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California Moves to Protect Public from Notorious Carcinogen

State acts just days after EWG report found widespread chromium-6 in U.S. drinking water

OAKLAND, Calif. - For years, California officials have been working to set the nation's
first-ever safety standard for the carcinogenic metal hexavalent
chromium (chromium-6), commonly found in the state's drinking water.
Last week (Dec. 31), after specifically evaluating the pollutant's
threat to infants, public health officials sharply lowered their
proposed "public health goal" to 0.02 parts per billion (ppb) of
chromium-6 in drinking water.

The decision is consistent with the position of the Environmental
Working Group (EWG) and the Natural Resources Defense Council (NRDC),
which had jointly urged California regulators to focus on the risk to
infants and other vulnerable groups.

"One day soon, as a result of this action, California's families
could find their drinking water with far less of this dangerous
carcinogen," said Ken Cook, EWG's president and co-founder. "Industry
influence has allowed this contaminant to remain in much of the state's
water for years, endangering millions, especially infants fed powdered
formula mixed with tap water."

According to a number of surveys, more than half of all infants born
in the U.S. are bottle-fed with formula, which often comes in powdered
form that must be reconstituted with water.


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In November 2009, EWG and NRDC urged the California Environmental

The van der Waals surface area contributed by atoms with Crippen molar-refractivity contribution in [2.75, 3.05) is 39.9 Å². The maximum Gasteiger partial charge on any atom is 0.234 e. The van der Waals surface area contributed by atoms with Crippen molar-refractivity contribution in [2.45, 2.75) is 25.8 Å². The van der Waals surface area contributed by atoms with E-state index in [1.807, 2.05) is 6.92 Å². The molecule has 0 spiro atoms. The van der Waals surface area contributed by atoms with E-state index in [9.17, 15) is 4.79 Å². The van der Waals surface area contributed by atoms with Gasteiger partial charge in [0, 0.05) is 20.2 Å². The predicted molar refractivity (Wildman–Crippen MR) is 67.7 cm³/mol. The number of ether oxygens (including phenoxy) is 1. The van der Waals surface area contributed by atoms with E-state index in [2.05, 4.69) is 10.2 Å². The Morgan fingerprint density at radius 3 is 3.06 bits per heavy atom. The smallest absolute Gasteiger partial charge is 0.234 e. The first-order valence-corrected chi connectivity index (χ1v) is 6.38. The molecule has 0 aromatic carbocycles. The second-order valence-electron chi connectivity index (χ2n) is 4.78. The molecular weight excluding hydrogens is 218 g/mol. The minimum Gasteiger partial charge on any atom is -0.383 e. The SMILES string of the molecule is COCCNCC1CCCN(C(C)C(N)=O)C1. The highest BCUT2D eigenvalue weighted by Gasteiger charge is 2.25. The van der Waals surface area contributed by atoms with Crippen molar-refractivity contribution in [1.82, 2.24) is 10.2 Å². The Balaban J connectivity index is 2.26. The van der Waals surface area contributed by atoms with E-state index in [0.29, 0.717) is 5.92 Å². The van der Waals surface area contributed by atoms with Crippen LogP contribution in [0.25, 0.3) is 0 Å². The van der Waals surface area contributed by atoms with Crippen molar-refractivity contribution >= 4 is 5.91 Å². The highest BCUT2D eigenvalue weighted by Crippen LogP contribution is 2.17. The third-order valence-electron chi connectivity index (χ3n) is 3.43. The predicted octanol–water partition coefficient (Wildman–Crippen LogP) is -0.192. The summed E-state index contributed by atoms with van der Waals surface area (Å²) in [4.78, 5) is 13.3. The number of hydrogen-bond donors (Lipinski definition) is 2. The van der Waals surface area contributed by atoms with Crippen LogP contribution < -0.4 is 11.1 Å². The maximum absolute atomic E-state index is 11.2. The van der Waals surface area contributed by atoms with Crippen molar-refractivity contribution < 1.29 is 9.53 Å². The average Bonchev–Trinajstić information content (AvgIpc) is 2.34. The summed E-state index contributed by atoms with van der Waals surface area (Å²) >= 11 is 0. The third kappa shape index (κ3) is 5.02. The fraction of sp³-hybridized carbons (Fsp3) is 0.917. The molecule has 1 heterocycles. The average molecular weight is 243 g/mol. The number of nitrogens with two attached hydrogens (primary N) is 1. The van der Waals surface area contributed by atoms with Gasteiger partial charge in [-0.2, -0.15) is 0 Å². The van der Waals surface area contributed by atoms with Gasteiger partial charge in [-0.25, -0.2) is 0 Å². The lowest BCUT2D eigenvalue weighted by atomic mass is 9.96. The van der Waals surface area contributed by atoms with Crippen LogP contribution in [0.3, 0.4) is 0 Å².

Protection Agency's Office of Environmental Health Hazard Assessment to
lower its original proposed public health goal of 0.06 ppb for
chromium-6 in drinking water. Once the goal has been determined, it will
become the basis for setting a mandatory limit.

"The proposal falls short in addressing the issue of sensitive
populations and ensuring their adequate protection," wrote Renee Sharp,
director of EWG's California office, and Gina Solomon, a senior
scientist with NRDC. Their letter can be found here:

Last month (Dec. 20, 2010), EWG released a study that found
chromium-6 in the tap water of 31 of 35 U.S. cities tested, including
three California communities. Two days later, following a closed-door
meeting with 10 U.S. senators concerned about EWG's report,
Environmental Protection Agency Administrator Lisa P. Jackson unveiled a
four-point plan to help local water utilities across the country test
for the contaminant and pledged to move quickly to set a nationwide
safety standard.

Praising EPA's prompt response, Cook added, "The Obama administration
should use California as a model and move quickly to give every state,
city and community in the nation the same safeguards against this
dangerous chemical."


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The mission of the Environmental Working Group (EWG) is to use the power of public information to protect public health and the environment. EWG is a 501(c)(3) non-profit organization, founded in 1993 by Ken Cook and Richard Wiles.

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